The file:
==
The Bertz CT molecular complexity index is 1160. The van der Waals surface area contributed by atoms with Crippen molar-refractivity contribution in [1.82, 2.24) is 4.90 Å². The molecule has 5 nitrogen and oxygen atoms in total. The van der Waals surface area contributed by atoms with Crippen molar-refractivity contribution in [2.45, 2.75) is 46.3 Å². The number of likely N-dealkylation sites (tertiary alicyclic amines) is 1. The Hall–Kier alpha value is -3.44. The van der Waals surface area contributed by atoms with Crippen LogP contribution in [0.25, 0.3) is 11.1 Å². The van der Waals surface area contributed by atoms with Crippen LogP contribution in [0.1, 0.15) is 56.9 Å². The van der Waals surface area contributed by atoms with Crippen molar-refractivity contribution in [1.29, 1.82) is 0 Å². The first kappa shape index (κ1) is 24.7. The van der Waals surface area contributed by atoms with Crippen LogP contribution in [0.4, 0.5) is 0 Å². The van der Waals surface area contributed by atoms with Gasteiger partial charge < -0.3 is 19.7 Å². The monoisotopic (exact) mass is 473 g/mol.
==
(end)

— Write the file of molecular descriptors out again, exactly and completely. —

The Bertz CT molecular complexity index is 1160. The van der Waals surface area contributed by atoms with Crippen molar-refractivity contribution in [1.82, 2.24) is 4.90 Å². The molecule has 5 nitrogen and oxygen atoms in total. The van der Waals surface area contributed by atoms with Crippen molar-refractivity contribution in [2.45, 2.75) is 46.3 Å². The number of likely N-dealkylation sites (tertiary alicyclic amines) is 1. The Hall–Kier alpha value is -3.44. The van der Waals surface area contributed by atoms with Crippen LogP contribution in [0.25, 0.3) is 11.1 Å². The van der Waals surface area contributed by atoms with Crippen LogP contribution in [0.1, 0.15) is 56.9 Å². The van der Waals surface area contributed by atoms with Crippen molar-refractivity contribution in [1.29, 1.82) is 0 Å². The first kappa shape index (κ1) is 24.7. The van der Waals surface area contributed by atoms with Crippen LogP contribution in [0.4, 0.5) is 0 Å². The van der Waals surface area contributed by atoms with Gasteiger partial charge < -0.3 is 19.7 Å². The monoisotopic (exact) mass is 473 g/mol.